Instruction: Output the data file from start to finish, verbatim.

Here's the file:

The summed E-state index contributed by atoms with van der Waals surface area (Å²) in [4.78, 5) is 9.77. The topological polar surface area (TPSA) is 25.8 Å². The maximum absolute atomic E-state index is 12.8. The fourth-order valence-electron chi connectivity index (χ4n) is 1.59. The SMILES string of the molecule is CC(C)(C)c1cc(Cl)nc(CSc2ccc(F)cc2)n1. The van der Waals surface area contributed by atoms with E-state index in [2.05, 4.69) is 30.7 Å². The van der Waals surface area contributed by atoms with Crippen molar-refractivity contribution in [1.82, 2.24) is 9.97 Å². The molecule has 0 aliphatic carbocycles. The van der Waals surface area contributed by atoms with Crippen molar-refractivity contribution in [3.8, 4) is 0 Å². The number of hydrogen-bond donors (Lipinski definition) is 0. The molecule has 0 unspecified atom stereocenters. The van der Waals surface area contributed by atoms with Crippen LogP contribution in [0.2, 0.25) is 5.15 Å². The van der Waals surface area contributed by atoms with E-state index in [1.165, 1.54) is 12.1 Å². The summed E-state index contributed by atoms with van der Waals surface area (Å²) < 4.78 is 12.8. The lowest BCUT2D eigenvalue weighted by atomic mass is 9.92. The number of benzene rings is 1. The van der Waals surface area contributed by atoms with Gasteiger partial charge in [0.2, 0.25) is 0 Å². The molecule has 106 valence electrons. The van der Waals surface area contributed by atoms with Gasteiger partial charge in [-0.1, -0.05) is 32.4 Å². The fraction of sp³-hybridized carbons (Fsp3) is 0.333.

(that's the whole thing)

The summed E-state index contributed by atoms with van der Waals surface area (Å²) in [4.78, 5) is 9.77. The topological polar surface area (TPSA) is 25.8 Å². The maximum absolute atomic E-state index is 12.8. The fourth-order valence-electron chi connectivity index (χ4n) is 1.59. The SMILES string of the molecule is CC(C)(C)c1cc(Cl)nc(CSc2ccc(F)cc2)n1. The van der Waals surface area contributed by atoms with E-state index in [2.05, 4.69) is 30.7 Å². The van der Waals surface area contributed by atoms with Crippen molar-refractivity contribution in [1.82, 2.24) is 9.97 Å². The molecule has 0 aliphatic carbocycles. The van der Waals surface area contributed by atoms with Crippen molar-refractivity contribution in [3.8, 4) is 0 Å². The number of hydrogen-bond donors (Lipinski definition) is 0. The molecule has 0 unspecified atom stereocenters. The van der Waals surface area contributed by atoms with Crippen LogP contribution in [0.2, 0.25) is 5.15 Å². The van der Waals surface area contributed by atoms with E-state index in [1.165, 1.54) is 12.1 Å². The summed E-state index contributed by atoms with van der Waals surface area (Å²) < 4.78 is 12.8. The lowest BCUT2D eigenvalue weighted by atomic mass is 9.92. The number of benzene rings is 1. The van der Waals surface area contributed by atoms with Gasteiger partial charge in [0.2, 0.25) is 0 Å². The molecule has 106 valence electrons. The van der Waals surface area contributed by atoms with Gasteiger partial charge in [-0.1, -0.05) is 32.4 Å². The fraction of sp³-hybridized carbons (Fsp3) is 0.333.